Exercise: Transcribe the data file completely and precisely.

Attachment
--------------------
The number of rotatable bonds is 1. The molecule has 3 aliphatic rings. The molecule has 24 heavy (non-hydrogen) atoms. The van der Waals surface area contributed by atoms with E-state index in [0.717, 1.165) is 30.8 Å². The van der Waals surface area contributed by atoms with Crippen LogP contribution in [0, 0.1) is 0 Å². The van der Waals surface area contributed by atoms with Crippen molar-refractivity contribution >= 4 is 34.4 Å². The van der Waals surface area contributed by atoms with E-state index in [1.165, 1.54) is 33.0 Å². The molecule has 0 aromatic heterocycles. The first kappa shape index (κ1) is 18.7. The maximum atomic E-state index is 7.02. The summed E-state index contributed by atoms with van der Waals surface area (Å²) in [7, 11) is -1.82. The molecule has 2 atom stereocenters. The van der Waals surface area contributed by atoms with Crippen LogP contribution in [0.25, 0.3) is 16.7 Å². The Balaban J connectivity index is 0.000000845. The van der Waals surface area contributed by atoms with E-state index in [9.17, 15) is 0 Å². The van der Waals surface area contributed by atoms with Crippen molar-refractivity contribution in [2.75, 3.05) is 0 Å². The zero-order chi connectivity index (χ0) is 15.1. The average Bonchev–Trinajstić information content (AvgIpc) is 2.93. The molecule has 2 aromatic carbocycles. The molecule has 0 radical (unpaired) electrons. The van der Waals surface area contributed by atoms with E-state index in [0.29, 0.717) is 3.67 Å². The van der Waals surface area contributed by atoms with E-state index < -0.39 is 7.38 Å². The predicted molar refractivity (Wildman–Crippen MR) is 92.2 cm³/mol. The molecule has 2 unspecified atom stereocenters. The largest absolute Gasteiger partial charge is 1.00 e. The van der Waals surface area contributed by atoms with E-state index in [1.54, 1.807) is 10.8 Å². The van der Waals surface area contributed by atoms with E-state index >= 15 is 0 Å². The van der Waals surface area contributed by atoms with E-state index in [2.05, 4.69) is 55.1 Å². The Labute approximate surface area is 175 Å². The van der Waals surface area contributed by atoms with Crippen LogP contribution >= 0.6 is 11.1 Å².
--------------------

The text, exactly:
The number of rotatable bonds is 1. The molecule has 3 aliphatic rings. The molecule has 24 heavy (non-hydrogen) atoms. The van der Waals surface area contributed by atoms with E-state index in [0.717, 1.165) is 30.8 Å². The van der Waals surface area contributed by atoms with Crippen LogP contribution in [0, 0.1) is 0 Å². The van der Waals surface area contributed by atoms with Crippen molar-refractivity contribution >= 4 is 34.4 Å². The van der Waals surface area contributed by atoms with E-state index in [1.165, 1.54) is 33.0 Å². The molecule has 0 aromatic heterocycles. The first kappa shape index (κ1) is 18.7. The maximum atomic E-state index is 7.02. The summed E-state index contributed by atoms with van der Waals surface area (Å²) in [7, 11) is -1.82. The molecule has 2 atom stereocenters. The van der Waals surface area contributed by atoms with Crippen LogP contribution in [0.25, 0.3) is 16.7 Å². The Balaban J connectivity index is 0.000000845. The van der Waals surface area contributed by atoms with E-state index in [9.17, 15) is 0 Å². The van der Waals surface area contributed by atoms with Crippen molar-refractivity contribution in [2.75, 3.05) is 0 Å². The zero-order chi connectivity index (χ0) is 15.1. The average Bonchev–Trinajstić information content (AvgIpc) is 2.93. The molecule has 2 aromatic carbocycles. The molecule has 0 radical (unpaired) electrons. The van der Waals surface area contributed by atoms with E-state index in [0.29, 0.717) is 3.67 Å². The van der Waals surface area contributed by atoms with E-state index < -0.39 is 7.38 Å². The predicted molar refractivity (Wildman–Crippen MR) is 92.2 cm³/mol. The molecule has 2 unspecified atom stereocenters. The largest absolute Gasteiger partial charge is 1.00 e. The van der Waals surface area contributed by atoms with E-state index in [1.54, 1.807) is 10.8 Å². The van der Waals surface area contributed by atoms with E-state index >= 15 is 0 Å². The van der Waals surface area contributed by atoms with E-state index in [2.05, 4.69) is 55.1 Å². The Labute approximate surface area is 175 Å². The van der Waals surface area contributed by atoms with Crippen LogP contribution >= 0.6 is 11.1 Å².